Thursday, May 30, 2013

Common Misconceptions of Education

Previously, we discussed the issue of parents and guardians who seem neglectful and show very little, if any, interest in their children’s day-to-day work, or lack of work, at school.  However, I made it clear that there’s nothing to be gained when educators or PTA parents point fingers at students’ parents who do not regularly participate in school activities, or communicate regularly with teachers, or attend school and PTA meetings.  We do not help students to learn by judging their parents or by comparing one parent to another.  How, then, do we constructively help parents and guardians to replace any misconceptions they may have of the schools where they send their sons or daughters everyday, i.e. viewing schools as daytime babysitters?  How do we motivate parents to become involved and be a part of their children’s day-to-day education, and not feel like “outsiders” in the Education process?  How do we help parents to see and feel that they are an integral part of how their children learn everyday as they grow in body, mind and soul?  As often as I unabashedly urge everyone to welcome “change”, I admit that these are not easy paths to follow. However, let us first examine some common misconceptions that many of us may have about schools, teachers, and administrators -- about Education in general.  Before we attempt to develop positive solutions that could encourage more parent participation at school, let us review how/why the many labels and misconceptions of Education might have become ingrained into our culture.  Perhaps once we understand the origins of these labels/misconceptions we can then replace them with progressive and practicable concepts of the true nature of Education.

According to recorded History the early development, growth, and management of Education in Belize (British Honduras) is credited to pioneering initiatives of the Church.  There continues to be a church-state partnership in Education in Belize today, but the Government asserts control.  We salute and thank churches that developed and improved standards of Education in Belize from its early colonization days as British Honduras up through today as Independent Belize.  Nonetheless, therein also may lay the roots of the misconceptions that schools alone are responsible for the development and management of a student’s education.  Perhaps, many parents have always felt, or still do, that they are not supposed to intervene or meddle with (church) schools to educate students, i.e. to help them develop critical thinking and self-discipline.  Consequently, many parents choose to stay out of their children’s Education process and let the church/school alone handle it.  As a result, these parents may seem not to care about their children’s schooling, even though the parents really do care.  Moreover, there are parents who were not privileged to obtain a formal academic education (i.e. Primary School only) and perhaps they feel that they are nowhere as qualified as the Church to “take charge of”  their children’s Education -- that’s for church/school, not parents, to do.  How do we, then, remove the misconception that some parents may have that their participation in their children’s education is much less important than that of church and school?  Another misconception that many parents/guardians have is that they have no say in how a student learns at school since that is a church/state responsibility. To counter this, schools, especially Primary/Elementary, could include frequent parent classroom participation as a part of a student’s daily learning process.  By being fully aware of each other, schools and parents can motivate each other to be a part of a student’s daily learning process, inside and outside of school.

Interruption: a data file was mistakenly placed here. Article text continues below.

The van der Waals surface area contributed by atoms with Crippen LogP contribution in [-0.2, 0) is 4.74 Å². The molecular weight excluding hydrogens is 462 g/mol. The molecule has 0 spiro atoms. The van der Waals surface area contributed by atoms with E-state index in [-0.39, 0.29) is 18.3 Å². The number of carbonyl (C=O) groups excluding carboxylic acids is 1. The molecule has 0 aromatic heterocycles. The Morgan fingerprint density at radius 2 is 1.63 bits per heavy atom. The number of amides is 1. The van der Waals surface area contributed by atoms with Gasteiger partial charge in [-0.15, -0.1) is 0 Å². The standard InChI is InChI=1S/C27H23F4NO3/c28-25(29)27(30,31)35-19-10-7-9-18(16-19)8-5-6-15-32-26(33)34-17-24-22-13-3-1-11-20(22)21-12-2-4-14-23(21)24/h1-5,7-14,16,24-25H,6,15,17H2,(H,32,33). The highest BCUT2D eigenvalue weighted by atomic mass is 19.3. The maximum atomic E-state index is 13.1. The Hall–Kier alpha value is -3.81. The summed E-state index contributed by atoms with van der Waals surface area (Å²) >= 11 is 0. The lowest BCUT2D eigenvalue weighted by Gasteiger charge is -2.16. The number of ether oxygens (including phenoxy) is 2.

What, though, constitutes active parent participation in a child’s Education?  Is it picking up report cards, knowing our children’s teachers, and attending school or PTA meetings?  Is it paying school fees and tuition on time?  Is it making sure that our children go to school (in uniform) everyday and complete homework everyday?  More than all that, it entails “being a part of” our children’s daily learning experience!  From their entry to exit of a school, we parents can develop a partnership with the school (teachers and administrators) to help enrich our children’s learning opportunities.  That includes constantly monitoring our children’s progress or lack of progress at school.  Nevertheless, “partnership” involves two sides: parents and schools.  Thus, schools also should monitor students’ progress, or lack of progress, at home.  Schools and parents, as well as the entire community, need always remember that Education (learning) is given and received not only within school walls!  Yet, educators may ask, “How do we work at school with students whose parents seem to have wiped their hands of all responsibility to their children?”  What’s to stop teachers from doing the same?  Furthermore, it’s commonplace today for both parents to work (outside the home) everyday.  How then can parents and schools establish/keep working partnerships when today’s family dynamics and structures have changed so very much from what they used to be? There are no simple answers to these questions.  Nonetheless, these are issues that as a nation we cannot ignore or expect only one side to solve.  Let us address these issues by keeping informed at all times and never assuming to know what goes on at school and at home!